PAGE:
I created a separate partition on a CentOS install (VirtualBox), and am attempting to encrypt it using cryptsetup and LUKS.

I'm using the following commands to get this set up:

cryptsetup luksOpen /dev/mapper/VolGroup-db00 db_fips (no error, all clear)
mkfs -t ext4 /dev/mapper/db_fips (no error, all clear)
e2fsck -f /dev/mapper/db_fips

e2fsck 1.41.12 (17-May-2010)
Pass 1: Checking inodes, blocks, and sizes
Pass 2: Checking directory structure
Pass 3: Checking directory connectivity
Pass 4: Checking reference counts
Pass 5: Checking group summary information
/dev/mapper/db_fips: 11/131072 files (0.0% non-contiguous), 17196/523776 blocks

Ok, the volume is created.
So next I reboot.

After logging in, the /dev/mapper/db_fips volume is gone.

[root@dhcp ~]# ll /dev/mapper/db_fips/

ls: cannot access /dev/mapper/db_fips/: No such file or directory

# lvs
  LV       VG       Attr       LSize    Pool Origin Data%  Meta%  Move Log Cpy%Sync Convert
  LogVol01 VolGroup -wi-ao----    1.46g                                                    
  LogVol02 VolGroup -wi-ao----  500.00m                                                    
  LogVol03 VolGroup -wi-ao---- 1000.00m                                                    
  LogVol04 VolGroup -wi-ao----  500.00m                                                    
  LogVol05 VolGroup -wi-ao----  300.00m                                                    
  LogVol06 VolGroup -wi-ao----    3.00g                                                    
  db00     VolGroup -wi-a-----    2.00g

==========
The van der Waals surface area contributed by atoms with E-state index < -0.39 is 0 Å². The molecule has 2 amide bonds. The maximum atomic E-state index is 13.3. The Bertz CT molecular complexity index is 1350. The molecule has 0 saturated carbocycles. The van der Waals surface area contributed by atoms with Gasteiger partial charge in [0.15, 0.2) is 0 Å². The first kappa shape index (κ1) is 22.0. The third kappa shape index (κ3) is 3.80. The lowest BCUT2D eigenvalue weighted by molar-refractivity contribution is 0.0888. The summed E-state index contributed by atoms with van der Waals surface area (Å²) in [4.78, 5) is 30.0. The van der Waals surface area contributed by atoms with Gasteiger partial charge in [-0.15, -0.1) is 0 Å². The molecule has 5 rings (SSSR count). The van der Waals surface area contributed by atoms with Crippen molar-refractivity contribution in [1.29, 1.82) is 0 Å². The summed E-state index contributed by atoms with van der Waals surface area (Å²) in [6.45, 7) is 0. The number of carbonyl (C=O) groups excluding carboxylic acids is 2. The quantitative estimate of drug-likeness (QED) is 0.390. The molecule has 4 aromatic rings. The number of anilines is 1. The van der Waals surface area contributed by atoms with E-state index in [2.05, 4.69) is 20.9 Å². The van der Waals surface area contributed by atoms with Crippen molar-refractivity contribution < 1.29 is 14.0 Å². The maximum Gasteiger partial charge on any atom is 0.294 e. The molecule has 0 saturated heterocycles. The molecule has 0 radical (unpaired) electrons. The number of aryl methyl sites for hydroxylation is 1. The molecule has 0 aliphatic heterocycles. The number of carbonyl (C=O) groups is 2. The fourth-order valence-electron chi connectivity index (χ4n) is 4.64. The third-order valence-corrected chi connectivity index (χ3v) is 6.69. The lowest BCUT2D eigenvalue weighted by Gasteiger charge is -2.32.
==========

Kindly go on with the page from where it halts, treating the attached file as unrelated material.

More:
Why is the db_fips volume I just created gone?

/dev/mapper/VolGroup-db00 still exists, and shows to be encrypted (?)

blkid /dev/mapper/VolGroup-db00 
/dev/mapper/VolGroup-db00: UUID="some uuid" TYPE="crypto_LUKS" 

If /dev/mapper/VolGroup-db00 is what I actually encrypted, why did I need to issue cryptsetup /dev/mapper/VolGroup-db00 luksOpen db_fips, and why is that no longer available?

  • /dev/mapper/db_fips/ has one / too many. Also did you ever luksOpen or enter your passphrase after reboot? An encrypted volume has to be opened first. – frostschutz Jun 22 '15 at 18:56
  • I issued cryptsetup luksOpen /dev/VolGroup/db00 db_fips just now after reboot and was prompted for password, and am now able to see the volume. Will this have to be manually entered on every reboot? What if I encrypt a system volume (such as /var/log/)? – a coder Jun 22 '15 at 19:01
  • 1
    Put it in your crypttab + fstab and have an initramfs that opens it before everything else. – frostschutz Jun 22 '15 at 19:09
  • Dropping this here for others: wiki.centos.org/HowTos/EncryptedFilesystem#line-110 – a coder Jun 22 '15 at 19:41

Creating an encrypted volume does just that: create an encrypted volume on the disk. Using the volume on your live system is a concept that only makes sense as long as the system remains live: it needs to be done all over again if the system reboots. So you need to arrange for the volume to be brought up during the system startup. To do that, list it in the file /etc/crypttab. Add a line like this:

db_fips /dev/VolGroup/db00

Your system startup scripts will take care of calling cryptsetup luksOpen; you'll be prompted for the password. This is analogous to listing a filesystem in /etc/fstab so that it is mounted during startup.

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  • What do people do when encrypting volumes on a remote server without a drac? I see where to specify a cred file, but that seems foolish since anyone would be able to read it on boot. – a coder Jun 23 '15 at 2:44
  • @acoder What's a drac? The main useful way to encrypt a remote server is to have it prompt for a password when it boots (over a virtual serial console). Another way is to have the server download the key from some other server in a more physically secure location (but typically with less bandwidth or power), and block the download if the encrypted server is compromised. – Gilles 'SO- stop being evil' Jun 23 '15 at 12:13
  • DRAC is Dell's device to allow monitoring/interaction of systems before/during boot. – a coder Jun 23 '15 at 12:50

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